Human traffickers 'will target' EU citizens who missed UK settlement deadline

Human traffickers will target and exploit the vulnerable European Union citizens in Britain who failed to meet the deadline to apply for post-Brexit residency rights, campaigners said.

EU citizens who missed the June 30 deadline are set to lose the right to work and receive benefits. Activists and lawyers fear that uncertainty over new immigration rules will enable criminals to tighten their grip over trafficking victims.

Luke Piper, head of policy at the3million, a campaign group for EU citizens in Britain, said: "Those who perpetuate ... slavery and trafficking take advantage of things like this [deadline]. I think it will be devastating for vulnerable people.

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"Criminals could tell people ‘you missed the deadline, you're in trouble, the police will deport you, stay with us – we'll protect you'."

Scotland's First Minister Nicola Sturgeon seen on her visit to St Margaret's House where she met EU citizens who have applied and are applying for the EU Settlement Scheme. Picture: Andrew Milligan - WPA Pool/Getty Images
Scotland's First Minister Nicola Sturgeon seen on her visit to St Margaret's House where she met EU citizens who have applied and are applying for the EU Settlement Scheme. Picture: Andrew Milligan - WPA Pool/Getty Images

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More than 5.6 million EU citizens have applied for residency rights in Britain so far, but many people, including victims of trafficking, were unaware of the deadline and face language barriers or lack access to legal advice, according to advocates.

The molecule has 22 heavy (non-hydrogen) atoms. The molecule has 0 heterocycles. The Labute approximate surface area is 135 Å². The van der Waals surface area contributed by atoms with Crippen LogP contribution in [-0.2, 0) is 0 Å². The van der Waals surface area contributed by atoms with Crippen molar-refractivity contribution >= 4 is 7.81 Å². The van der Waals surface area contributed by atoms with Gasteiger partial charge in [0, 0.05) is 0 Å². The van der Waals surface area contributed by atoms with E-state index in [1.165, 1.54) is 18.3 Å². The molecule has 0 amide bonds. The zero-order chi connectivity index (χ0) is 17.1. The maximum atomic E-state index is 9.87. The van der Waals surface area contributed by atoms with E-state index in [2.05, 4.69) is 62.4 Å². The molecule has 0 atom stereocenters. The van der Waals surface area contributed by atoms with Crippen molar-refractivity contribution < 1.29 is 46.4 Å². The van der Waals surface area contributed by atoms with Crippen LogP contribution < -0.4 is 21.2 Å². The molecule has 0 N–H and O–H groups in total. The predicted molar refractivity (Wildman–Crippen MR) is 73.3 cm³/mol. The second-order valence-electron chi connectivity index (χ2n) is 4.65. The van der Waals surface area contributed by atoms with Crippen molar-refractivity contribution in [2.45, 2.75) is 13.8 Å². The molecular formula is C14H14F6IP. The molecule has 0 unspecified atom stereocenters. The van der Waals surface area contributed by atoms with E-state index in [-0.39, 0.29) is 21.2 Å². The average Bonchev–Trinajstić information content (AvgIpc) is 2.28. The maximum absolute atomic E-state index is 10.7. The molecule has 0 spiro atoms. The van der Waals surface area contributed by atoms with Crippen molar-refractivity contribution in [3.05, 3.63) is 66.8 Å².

Carita Thomas, an immigration lawyer for ATLEU – a charity providing legal representation to trafficking survivors – said the deadline had created a "cliff-edge", with traffickers seeking to mislead or instil fear in people who missed it.

"Traffickers are very clever and clued up on how the immigration system works," said Ms Thomas, who has urged the government to scrap the deadline. "They can use any deadline as a coercive measure."

Britain's interior ministry said it would accept late residency claims where there was a reasonable excuse.

"We have a well-established process for prioritising cases of vulnerable applicants, including victims of modern slavery," a spokeswoman said in a statement.

Yet activists said victims of trafficking and slavery would not know they could apply after the deadline and that it was unclear at what point late claims would no longer be considered.

Eliza Stachowska, of campaign group Hope for Justice, said the issue was complicated by the fact that victims often lacked documentation to show how long they had been in Britain and the Covid-19 pandemic had hampered access to immigration advice.

About 10,613 potential victims were referred to the interior ministry for support last year.

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